The past week saw some significant developments in the struggle over American war aims, developments likely to foreshadow larger battles ahead. Bush's State of the Union speech has altered the landscape, signaling to the world the president's seeming acquiescence to the most bellicose voices within his administration. The campaign against Osama bin Laden, al-Qaeda, and the Taliban – the groups responsible for the 9-11 atrocity – was moved to the back burner. A new war against "evil" – as defined by the Bill Kristol-Paul Wolfowitz-Weekly Standard neoconservative group – is now being prepared. But last week saw the emergence of new buds of opposition. Two of the country's most liked, respected, and, importantly, most centrist columnists wrote pieces arguing that the administration was carrying out a bait and switch operation, trying to shift the war against terrorists who attacked Americans into a war against Muslim states we don't like (or, more precisely, states that the neoconservative faction in the administration, opinion and think tank worlds doesn't care for). Conservative voices in the anti-war movement – this site, Pat Buchanan, somewhat indirectly Robert Novak, Chronicles Magazine, and several others have been making this argument for months. For the most part, antiwar voices on the Right have not questioned the need to destroy al-Qaeda and topple the Taliban, and has shed no tears over the alleged mistreatment of captured al-Qaeda fighters. But they don't want that necessary war to lead into a wider campaign against Middle Eastern countries where the US has adversarial relationships, but which pose no real threat to the United States. Now Michael Kinsley and Chris Matthews, nothing if not solid centrists, have taken up the same point. Neither holds any brief for the Iranian mullahs, Saddam Hussein, or the North Korean dictatorship. Neither is a pacifist, isolationist, or movement antiwar person. Where they part company with Bush and the War Party claque is in recognizing that Bush has no authority from Congress nor American public opinion to transform the war against terror into war against countries we don't like for other reasons. The pro-war faction hopes that the American people somehow won't notice that their outrage against those who killed 3,000 Americans is being used to pursue a war against Israel's potential enemies, a campaign long desired by the Beltway neocons. The Kinsley and Matthews columns are indisputable evidence that alarm over Bush's bait and switch operation is seeping into the mainstream. If, as I believe likely, these two columnists are harbingers of broader shift in middle-of-road opinion, it could save the United States from the disastrous quagmire of war against much of the Muslim world. In support of this optimistic interpretation, it ought to be noted that some of the principled neoconservative war pundits are beginning to worry about support for the wider war among the public. Both Ronald Radosh and David Brooks have written recently about Norman Podhoretz's "World War 4" address, delivered last week at the American Enterprise Institute. Podhoretz worried that Bush's war against the "Axis of Evil" could bring about internal divisions as sharp as the United States faced in the 1960's. In discussing this possibility, Radosh referred hopefully to the long "Just War letter" produced by the Institute for American Values' David Blankenhorn and signed by 60 academics, several of them quite prominent and coming from a wide range on the political spectrum. The letter is long, nuanced, and as Podhoretz rightly noted in his address, eerily defensive in tone, as if designed to account for every possible objection. Its bottom line is that United States military response to the 9/11 terrorists is justified according to Just War doctrine. The fact is that I (and I imagine, other writers on this site) would have few objections to signing the Blankenhorn statement ourselves. But it is curious to see it being wheeled out by the War Party now – (it was also touted last week on the Wall Street Journal's pro-wider war editorial page) as if it could serve as a religious/philosophical foundation stone for an expanded campaign against Iran and Iraq. For unless there are clauses in it too obscure for me to penetrate, nothing in the letter would justify a pre-emptive American strike against Bagdhad and Teheran because they might one day seek to develop the same kinds of weapons already in the arsenals of Pakistan, India, and Israel. Indeed, the letter is being used as something that many of its signers almost certainly did not intend – a document to ratify the transmutation of the Just War against al-Qaeda into a pre-emptive war against Iran and Iraq, a bait and switch for the PhD's. Despite its success in inserting recklessly belligerent phrases into Bush's State of the Union speech, the War Party occupies a vulnerable position in the broad geography of American politics. Its core members understand full well that the American rage against terrorists who attacked us is not the same as an American desire to take out every country that has ever looked cross-eyed at Israel. They worry, with increasing openness, that American public opinion will not support a wider war, and (more quietly) that Bush himself will eventually retreat from that precipice. They have instigated opinion molding exercises that were hardly necessary in October and November, (when virtually everyone understood why we needed to rout bin Laden and the Taliban); they now face for the first time open complaints about the transmutation of war aims from prominent, popular and indisputably centrist sources. Elected officials may not be that far behind, and if a sensible peace movement gets rolling quickly enough, the United States may yet save itself from embarking on a tragic blunder.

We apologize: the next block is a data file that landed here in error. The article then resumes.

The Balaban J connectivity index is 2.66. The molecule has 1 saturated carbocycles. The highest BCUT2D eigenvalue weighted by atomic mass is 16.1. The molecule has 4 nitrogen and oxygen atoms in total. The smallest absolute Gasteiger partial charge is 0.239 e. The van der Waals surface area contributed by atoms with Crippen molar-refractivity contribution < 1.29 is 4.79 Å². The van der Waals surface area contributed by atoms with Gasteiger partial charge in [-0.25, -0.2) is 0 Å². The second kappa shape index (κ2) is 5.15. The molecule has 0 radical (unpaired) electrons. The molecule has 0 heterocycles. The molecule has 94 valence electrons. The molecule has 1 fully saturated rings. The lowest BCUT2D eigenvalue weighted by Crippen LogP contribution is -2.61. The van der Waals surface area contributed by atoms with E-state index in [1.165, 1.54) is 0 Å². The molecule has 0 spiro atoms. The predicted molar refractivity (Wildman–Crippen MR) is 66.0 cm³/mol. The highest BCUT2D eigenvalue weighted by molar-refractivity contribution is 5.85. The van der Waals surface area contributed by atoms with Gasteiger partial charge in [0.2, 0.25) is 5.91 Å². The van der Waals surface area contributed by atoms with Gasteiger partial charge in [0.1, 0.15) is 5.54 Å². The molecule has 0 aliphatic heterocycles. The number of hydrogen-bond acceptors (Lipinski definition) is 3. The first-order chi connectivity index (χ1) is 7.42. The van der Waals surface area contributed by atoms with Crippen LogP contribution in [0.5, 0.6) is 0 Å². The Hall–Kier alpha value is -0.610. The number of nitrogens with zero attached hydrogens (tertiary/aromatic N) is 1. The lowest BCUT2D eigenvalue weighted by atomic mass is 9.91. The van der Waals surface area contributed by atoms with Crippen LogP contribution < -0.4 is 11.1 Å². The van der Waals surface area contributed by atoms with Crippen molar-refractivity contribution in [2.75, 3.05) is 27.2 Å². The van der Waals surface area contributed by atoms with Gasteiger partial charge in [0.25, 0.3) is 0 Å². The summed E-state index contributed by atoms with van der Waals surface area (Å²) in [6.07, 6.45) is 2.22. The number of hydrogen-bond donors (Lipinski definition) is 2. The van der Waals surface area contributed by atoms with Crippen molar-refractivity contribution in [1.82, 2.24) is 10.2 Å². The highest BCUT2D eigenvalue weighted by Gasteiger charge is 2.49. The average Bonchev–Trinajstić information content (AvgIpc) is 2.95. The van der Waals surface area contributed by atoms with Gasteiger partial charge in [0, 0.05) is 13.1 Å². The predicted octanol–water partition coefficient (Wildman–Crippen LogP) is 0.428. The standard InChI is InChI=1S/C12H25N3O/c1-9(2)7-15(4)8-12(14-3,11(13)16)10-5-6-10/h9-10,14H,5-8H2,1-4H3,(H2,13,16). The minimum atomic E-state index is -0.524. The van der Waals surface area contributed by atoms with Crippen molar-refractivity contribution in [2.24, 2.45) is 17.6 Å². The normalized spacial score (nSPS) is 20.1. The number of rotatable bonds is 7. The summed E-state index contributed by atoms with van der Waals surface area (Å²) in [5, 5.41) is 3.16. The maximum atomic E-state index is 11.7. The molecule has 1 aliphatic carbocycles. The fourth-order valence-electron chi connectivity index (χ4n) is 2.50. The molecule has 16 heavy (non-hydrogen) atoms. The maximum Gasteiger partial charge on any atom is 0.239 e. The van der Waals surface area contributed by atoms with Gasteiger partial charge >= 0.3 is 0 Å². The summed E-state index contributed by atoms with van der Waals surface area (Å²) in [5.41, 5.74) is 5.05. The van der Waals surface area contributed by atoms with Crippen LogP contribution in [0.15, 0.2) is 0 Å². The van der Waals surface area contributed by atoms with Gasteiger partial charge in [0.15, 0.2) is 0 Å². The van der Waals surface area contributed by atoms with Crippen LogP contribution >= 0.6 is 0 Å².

Unilateral alliances are a rule in the history of US-Latin America relations. As well as in the US's relations all over the world.